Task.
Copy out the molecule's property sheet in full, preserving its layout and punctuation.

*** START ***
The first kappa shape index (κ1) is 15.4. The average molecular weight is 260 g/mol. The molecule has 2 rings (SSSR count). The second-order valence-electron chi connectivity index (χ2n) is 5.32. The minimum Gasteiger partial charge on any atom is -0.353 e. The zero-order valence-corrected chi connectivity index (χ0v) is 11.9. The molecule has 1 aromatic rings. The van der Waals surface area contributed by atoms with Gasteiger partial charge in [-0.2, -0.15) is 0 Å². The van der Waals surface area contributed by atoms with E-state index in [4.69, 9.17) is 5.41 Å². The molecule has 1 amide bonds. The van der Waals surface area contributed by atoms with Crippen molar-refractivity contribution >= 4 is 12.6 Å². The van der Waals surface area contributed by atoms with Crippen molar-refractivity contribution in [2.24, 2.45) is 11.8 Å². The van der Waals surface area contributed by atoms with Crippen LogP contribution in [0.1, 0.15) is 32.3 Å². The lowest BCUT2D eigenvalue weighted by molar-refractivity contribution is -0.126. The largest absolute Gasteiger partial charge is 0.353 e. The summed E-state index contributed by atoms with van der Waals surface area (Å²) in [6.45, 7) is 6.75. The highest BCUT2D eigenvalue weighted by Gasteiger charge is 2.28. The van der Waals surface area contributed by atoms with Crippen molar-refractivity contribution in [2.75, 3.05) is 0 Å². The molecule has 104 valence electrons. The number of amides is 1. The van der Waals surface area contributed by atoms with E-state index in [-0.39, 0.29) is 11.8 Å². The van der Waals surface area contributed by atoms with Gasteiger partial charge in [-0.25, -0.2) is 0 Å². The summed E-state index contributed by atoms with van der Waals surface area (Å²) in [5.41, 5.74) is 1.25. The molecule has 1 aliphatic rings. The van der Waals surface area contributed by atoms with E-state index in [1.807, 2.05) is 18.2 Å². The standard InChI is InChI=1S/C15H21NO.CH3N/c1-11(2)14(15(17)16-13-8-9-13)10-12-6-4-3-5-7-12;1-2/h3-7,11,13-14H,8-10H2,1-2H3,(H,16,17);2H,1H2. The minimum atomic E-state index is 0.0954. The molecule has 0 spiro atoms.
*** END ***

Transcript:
The first kappa shape index (κ1) is 15.4. The average molecular weight is 260 g/mol. The molecule has 2 rings (SSSR count). The second-order valence-electron chi connectivity index (χ2n) is 5.32. The minimum Gasteiger partial charge on any atom is -0.353 e. The zero-order valence-corrected chi connectivity index (χ0v) is 11.9. The molecule has 1 aromatic rings. The van der Waals surface area contributed by atoms with Gasteiger partial charge in [-0.2, -0.15) is 0 Å². The van der Waals surface area contributed by atoms with E-state index in [4.69, 9.17) is 5.41 Å². The molecule has 1 amide bonds. The van der Waals surface area contributed by atoms with Crippen molar-refractivity contribution >= 4 is 12.6 Å². The van der Waals surface area contributed by atoms with Crippen molar-refractivity contribution in [2.24, 2.45) is 11.8 Å². The van der Waals surface area contributed by atoms with Crippen LogP contribution in [0.1, 0.15) is 32.3 Å². The lowest BCUT2D eigenvalue weighted by molar-refractivity contribution is -0.126. The largest absolute Gasteiger partial charge is 0.353 e. The summed E-state index contributed by atoms with van der Waals surface area (Å²) in [6.45, 7) is 6.75. The highest BCUT2D eigenvalue weighted by Gasteiger charge is 2.28. The van der Waals surface area contributed by atoms with Crippen molar-refractivity contribution in [2.75, 3.05) is 0 Å². The molecule has 104 valence electrons. The number of amides is 1. The van der Waals surface area contributed by atoms with E-state index in [-0.39, 0.29) is 11.8 Å². The van der Waals surface area contributed by atoms with Gasteiger partial charge in [-0.25, -0.2) is 0 Å². The summed E-state index contributed by atoms with van der Waals surface area (Å²) in [5.41, 5.74) is 1.25. The molecule has 1 aliphatic rings. The van der Waals surface area contributed by atoms with E-state index in [1.807, 2.05) is 18.2 Å². The standard InChI is InChI=1S/C15H21NO.CH3N/c1-11(2)14(15(17)16-13-8-9-13)10-12-6-4-3-5-7-12;1-2/h3-7,11,13-14H,8-10H2,1-2H3,(H,16,17);2H,1H2. The minimum atomic E-state index is 0.0954. The molecule has 0 spiro atoms.